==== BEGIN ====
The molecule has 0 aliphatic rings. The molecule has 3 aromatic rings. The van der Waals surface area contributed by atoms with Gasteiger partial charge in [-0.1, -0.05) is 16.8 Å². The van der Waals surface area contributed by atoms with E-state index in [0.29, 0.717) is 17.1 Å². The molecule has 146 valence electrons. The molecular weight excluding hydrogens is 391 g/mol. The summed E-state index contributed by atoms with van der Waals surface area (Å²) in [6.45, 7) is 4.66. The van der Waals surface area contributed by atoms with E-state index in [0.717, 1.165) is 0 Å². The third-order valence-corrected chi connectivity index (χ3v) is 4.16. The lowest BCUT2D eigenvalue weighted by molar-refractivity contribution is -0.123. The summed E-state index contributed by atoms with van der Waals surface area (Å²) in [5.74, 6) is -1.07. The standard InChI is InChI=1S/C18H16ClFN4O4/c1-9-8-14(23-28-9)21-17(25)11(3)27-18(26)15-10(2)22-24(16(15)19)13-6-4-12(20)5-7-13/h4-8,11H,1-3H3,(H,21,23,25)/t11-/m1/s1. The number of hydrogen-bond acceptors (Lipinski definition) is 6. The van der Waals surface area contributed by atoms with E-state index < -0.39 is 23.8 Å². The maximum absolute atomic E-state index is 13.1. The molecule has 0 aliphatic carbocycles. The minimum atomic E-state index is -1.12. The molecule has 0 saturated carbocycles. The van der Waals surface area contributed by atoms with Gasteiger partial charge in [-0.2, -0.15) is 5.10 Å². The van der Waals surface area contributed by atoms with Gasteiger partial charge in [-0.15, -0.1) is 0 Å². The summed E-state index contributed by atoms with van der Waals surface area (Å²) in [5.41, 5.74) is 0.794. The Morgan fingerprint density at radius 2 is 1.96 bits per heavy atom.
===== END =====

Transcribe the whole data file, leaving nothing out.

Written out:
The molecule has 0 aliphatic rings. The molecule has 3 aromatic rings. The van der Waals surface area contributed by atoms with Gasteiger partial charge in [-0.1, -0.05) is 16.8 Å². The van der Waals surface area contributed by atoms with E-state index in [0.29, 0.717) is 17.1 Å². The molecule has 146 valence electrons. The molecular weight excluding hydrogens is 391 g/mol. The summed E-state index contributed by atoms with van der Waals surface area (Å²) in [6.45, 7) is 4.66. The van der Waals surface area contributed by atoms with E-state index in [0.717, 1.165) is 0 Å². The third-order valence-corrected chi connectivity index (χ3v) is 4.16. The lowest BCUT2D eigenvalue weighted by molar-refractivity contribution is -0.123. The summed E-state index contributed by atoms with van der Waals surface area (Å²) in [5.74, 6) is -1.07. The standard InChI is InChI=1S/C18H16ClFN4O4/c1-9-8-14(23-28-9)21-17(25)11(3)27-18(26)15-10(2)22-24(16(15)19)13-6-4-12(20)5-7-13/h4-8,11H,1-3H3,(H,21,23,25)/t11-/m1/s1. The number of hydrogen-bond acceptors (Lipinski definition) is 6. The van der Waals surface area contributed by atoms with E-state index < -0.39 is 23.8 Å². The maximum absolute atomic E-state index is 13.1. The molecule has 0 aliphatic carbocycles. The minimum atomic E-state index is -1.12. The molecule has 0 saturated carbocycles. The van der Waals surface area contributed by atoms with Gasteiger partial charge in [-0.2, -0.15) is 5.10 Å². The van der Waals surface area contributed by atoms with Gasteiger partial charge in [-0.15, -0.1) is 0 Å². The summed E-state index contributed by atoms with van der Waals surface area (Å²) in [5.41, 5.74) is 0.794. The Morgan fingerprint density at radius 2 is 1.96 bits per heavy atom.